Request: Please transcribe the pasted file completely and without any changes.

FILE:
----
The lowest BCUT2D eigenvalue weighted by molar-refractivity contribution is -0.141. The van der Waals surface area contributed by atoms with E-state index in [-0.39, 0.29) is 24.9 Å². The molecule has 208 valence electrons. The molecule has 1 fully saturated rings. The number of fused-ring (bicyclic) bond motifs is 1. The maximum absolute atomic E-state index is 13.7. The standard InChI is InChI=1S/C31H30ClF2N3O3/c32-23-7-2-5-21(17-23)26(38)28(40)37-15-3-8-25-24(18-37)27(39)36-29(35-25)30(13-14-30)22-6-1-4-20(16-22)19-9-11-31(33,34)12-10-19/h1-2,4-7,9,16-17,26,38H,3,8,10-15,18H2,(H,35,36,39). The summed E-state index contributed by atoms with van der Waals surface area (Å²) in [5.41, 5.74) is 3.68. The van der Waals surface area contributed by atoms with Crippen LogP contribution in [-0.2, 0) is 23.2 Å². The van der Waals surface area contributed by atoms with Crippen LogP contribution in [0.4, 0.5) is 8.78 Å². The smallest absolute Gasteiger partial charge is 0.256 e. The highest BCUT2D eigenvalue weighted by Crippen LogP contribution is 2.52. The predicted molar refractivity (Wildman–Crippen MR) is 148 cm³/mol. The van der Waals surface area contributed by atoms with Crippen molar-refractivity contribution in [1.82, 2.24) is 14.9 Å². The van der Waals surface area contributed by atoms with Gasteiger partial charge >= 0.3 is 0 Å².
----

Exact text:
The lowest BCUT2D eigenvalue weighted by molar-refractivity contribution is -0.141. The van der Waals surface area contributed by atoms with E-state index in [-0.39, 0.29) is 24.9 Å². The molecule has 208 valence electrons. The molecule has 1 fully saturated rings. The number of fused-ring (bicyclic) bond motifs is 1. The maximum absolute atomic E-state index is 13.7. The standard InChI is InChI=1S/C31H30ClF2N3O3/c32-23-7-2-5-21(17-23)26(38)28(40)37-15-3-8-25-24(18-37)27(39)36-29(35-25)30(13-14-30)22-6-1-4-20(16-22)19-9-11-31(33,34)12-10-19/h1-2,4-7,9,16-17,26,38H,3,8,10-15,18H2,(H,35,36,39). The summed E-state index contributed by atoms with van der Waals surface area (Å²) in [5.41, 5.74) is 3.68. The van der Waals surface area contributed by atoms with Crippen LogP contribution in [-0.2, 0) is 23.2 Å². The van der Waals surface area contributed by atoms with Crippen LogP contribution in [0.4, 0.5) is 8.78 Å². The smallest absolute Gasteiger partial charge is 0.256 e. The highest BCUT2D eigenvalue weighted by Crippen LogP contribution is 2.52. The predicted molar refractivity (Wildman–Crippen MR) is 148 cm³/mol. The van der Waals surface area contributed by atoms with Crippen molar-refractivity contribution in [1.82, 2.24) is 14.9 Å². The van der Waals surface area contributed by atoms with Gasteiger partial charge >= 0.3 is 0 Å².